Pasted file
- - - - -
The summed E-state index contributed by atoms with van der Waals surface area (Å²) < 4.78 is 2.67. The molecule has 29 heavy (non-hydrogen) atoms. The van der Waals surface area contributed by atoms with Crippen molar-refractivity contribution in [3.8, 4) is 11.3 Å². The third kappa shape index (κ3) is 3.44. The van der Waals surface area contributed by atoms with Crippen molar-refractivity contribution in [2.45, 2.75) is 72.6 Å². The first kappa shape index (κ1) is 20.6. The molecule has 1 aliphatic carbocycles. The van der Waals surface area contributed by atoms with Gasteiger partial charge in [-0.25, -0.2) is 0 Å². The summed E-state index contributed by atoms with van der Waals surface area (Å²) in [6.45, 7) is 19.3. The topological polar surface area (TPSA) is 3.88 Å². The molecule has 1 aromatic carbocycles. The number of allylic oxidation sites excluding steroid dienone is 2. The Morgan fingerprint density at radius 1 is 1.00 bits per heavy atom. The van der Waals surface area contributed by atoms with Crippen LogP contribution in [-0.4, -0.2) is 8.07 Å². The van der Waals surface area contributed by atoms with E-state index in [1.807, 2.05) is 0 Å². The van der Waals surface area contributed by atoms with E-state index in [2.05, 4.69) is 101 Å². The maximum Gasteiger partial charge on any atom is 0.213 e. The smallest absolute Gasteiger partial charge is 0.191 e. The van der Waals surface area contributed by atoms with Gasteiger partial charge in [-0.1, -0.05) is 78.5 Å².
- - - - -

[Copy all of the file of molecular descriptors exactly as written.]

The summed E-state index contributed by atoms with van der Waals surface area (Å²) < 4.78 is 2.67. The molecule has 29 heavy (non-hydrogen) atoms. The van der Waals surface area contributed by atoms with Crippen molar-refractivity contribution in [3.8, 4) is 11.3 Å². The third kappa shape index (κ3) is 3.44. The van der Waals surface area contributed by atoms with Crippen molar-refractivity contribution in [2.45, 2.75) is 72.6 Å². The first kappa shape index (κ1) is 20.6. The molecule has 1 aliphatic carbocycles. The van der Waals surface area contributed by atoms with Gasteiger partial charge in [-0.25, -0.2) is 0 Å². The summed E-state index contributed by atoms with van der Waals surface area (Å²) in [6.45, 7) is 19.3. The topological polar surface area (TPSA) is 3.88 Å². The molecule has 1 aromatic carbocycles. The number of allylic oxidation sites excluding steroid dienone is 2. The Morgan fingerprint density at radius 1 is 1.00 bits per heavy atom. The van der Waals surface area contributed by atoms with Crippen LogP contribution in [-0.4, -0.2) is 8.07 Å². The van der Waals surface area contributed by atoms with E-state index in [1.807, 2.05) is 0 Å². The van der Waals surface area contributed by atoms with E-state index in [2.05, 4.69) is 101 Å². The maximum Gasteiger partial charge on any atom is 0.213 e. The smallest absolute Gasteiger partial charge is 0.191 e. The van der Waals surface area contributed by atoms with Gasteiger partial charge in [-0.1, -0.05) is 78.5 Å².